Neil Young’s Film Lounge – 15 Minutes
dir/scr John Herzfeld
cin Jean-Yves Escoffier
stars Edward Burns, Robert De Niro, Karel Roden, Kelsey Grammer
15 Minutes starts off as a Robert De Niro cop thriller, then halfway through it suddenly becomes an Edward Burns media satire: this isn’t a positive development. But Herzfeld clearly isn’t interested in anything quite as lowbrow as a basic cop thriller. He wants to use this crowd-pleasing format to make an important, serious movie about important, serious issues, but doesn’t have sufficient skill either as a director or a writer to pull it off. A shame – if he’d stuck to the basic cop stuff, he might have ended up with an unremarkable but enjoyable little genre movie. But, as with his 1996 debut Two Days in the Valley, he tries to be way too clever and the results leave an unpleasant taste in the mouth.
Not for the first time, however, De Niro soars above his directors shortcomings, delivering a refreshingly down-to-earth performance after his recent string of outlandish characters and accents. Its a pleasure to see him pounding the old Manhattan beat – this time he’s celebrity cop Eddie Fleming, a hard-nosed veteran with an eye for the media. He joins forces with arson investigator Jordy (the aptly-named Burns) on the trail of a pair of murderous immigrants from Eastern Europe, Emil (Roden) and Oleg (Oleg Taktarov). 15 Minutes pays initially-promising attention to the unusual ethnic backgrounds of these modern New Yorkers whether Scots (Fleming), Czech (Emil), Russian (Oleg), Greek (Flemings girlfriend). But Herzfeld doesn’t develop this idea its typical that the Polish surname he comes up with for Jordy is Warsaw.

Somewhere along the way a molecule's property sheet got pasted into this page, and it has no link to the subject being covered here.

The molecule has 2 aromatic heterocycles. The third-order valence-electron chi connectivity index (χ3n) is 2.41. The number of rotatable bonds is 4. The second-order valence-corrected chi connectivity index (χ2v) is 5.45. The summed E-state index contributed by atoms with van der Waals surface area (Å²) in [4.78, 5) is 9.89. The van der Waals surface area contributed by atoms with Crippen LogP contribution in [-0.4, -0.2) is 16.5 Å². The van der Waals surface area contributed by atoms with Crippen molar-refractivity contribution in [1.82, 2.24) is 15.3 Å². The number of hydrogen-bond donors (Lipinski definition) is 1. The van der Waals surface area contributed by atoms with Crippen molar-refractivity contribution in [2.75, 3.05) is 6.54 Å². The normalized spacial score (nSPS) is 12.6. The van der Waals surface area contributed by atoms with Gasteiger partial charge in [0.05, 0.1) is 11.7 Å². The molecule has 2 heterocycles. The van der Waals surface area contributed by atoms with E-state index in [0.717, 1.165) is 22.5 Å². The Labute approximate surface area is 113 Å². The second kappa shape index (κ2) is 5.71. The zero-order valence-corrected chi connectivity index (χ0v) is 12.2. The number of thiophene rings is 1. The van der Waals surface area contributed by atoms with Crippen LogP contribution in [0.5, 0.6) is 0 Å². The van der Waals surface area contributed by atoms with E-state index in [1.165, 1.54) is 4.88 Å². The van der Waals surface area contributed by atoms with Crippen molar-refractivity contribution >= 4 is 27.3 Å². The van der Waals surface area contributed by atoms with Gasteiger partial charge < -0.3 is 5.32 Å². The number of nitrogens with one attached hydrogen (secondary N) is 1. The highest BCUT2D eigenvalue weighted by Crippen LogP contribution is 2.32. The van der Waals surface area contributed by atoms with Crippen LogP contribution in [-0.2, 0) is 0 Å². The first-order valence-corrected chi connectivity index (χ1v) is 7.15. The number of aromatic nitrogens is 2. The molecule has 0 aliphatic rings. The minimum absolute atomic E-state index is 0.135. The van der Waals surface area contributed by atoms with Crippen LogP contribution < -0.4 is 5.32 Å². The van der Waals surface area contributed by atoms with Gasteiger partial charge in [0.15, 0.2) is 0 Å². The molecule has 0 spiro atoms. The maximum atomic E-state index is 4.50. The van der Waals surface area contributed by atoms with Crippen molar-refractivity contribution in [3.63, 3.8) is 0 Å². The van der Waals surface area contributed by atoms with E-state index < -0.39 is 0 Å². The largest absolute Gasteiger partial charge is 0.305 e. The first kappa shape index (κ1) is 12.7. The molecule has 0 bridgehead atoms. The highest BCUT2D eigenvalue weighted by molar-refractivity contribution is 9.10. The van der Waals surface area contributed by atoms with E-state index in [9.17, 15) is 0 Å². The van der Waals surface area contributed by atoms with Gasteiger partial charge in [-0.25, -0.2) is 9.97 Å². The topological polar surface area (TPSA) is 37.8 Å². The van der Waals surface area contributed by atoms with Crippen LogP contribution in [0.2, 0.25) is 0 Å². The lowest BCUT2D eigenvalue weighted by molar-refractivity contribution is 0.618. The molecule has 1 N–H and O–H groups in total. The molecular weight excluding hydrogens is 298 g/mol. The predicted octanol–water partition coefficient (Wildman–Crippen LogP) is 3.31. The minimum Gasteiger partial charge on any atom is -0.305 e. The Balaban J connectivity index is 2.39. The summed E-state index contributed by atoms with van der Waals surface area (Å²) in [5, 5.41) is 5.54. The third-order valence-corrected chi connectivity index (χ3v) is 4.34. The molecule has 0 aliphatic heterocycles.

Andy Warhol was also of Polish stock, of course, and its his dictum about the nature of fame that’s the unspoken drive behind Emils violent activities he has an eye on future book and movie deals, having been informed by a Cockney newspaper seller that It pays to be a killer in this cahn-tree. Oleg, meanwhile, films everything with a stolen digital camera, allowing Herzfeld to indulge in all manner of obtrusive visual tricks and cheap self-referential quips as this amateur director comments on the movie he’s shooting – if anything, Taktarov seems to have a better eye than Herzfeld himself. The pair offer the shocking tapes to sleazy TV news anchor Hawkins (Grammer) and the interface between crime, celebrity, punishment and retribution becomes very messy indeed
As does the movie as a whole, unfortunately. The further Herzfeld goes into the territory of Network and The Insider, the more crass and caricatured it all becomes. The plot developments grow increasingly ludicrous, right up to the laboured shoot-out finale in which the cardboard bad guys (sweaty, lip-smacking, Robert Carlyle-ish psycho Roden; sweatily immoral Grammer) get their desserts at the hands of whiter-than-white Burns. What about the victims? What about the families? he self-righteously yelps, and Herzfelds lurch from satire into clumsy political preaching is complete.
13th March, 2001
by Neil Young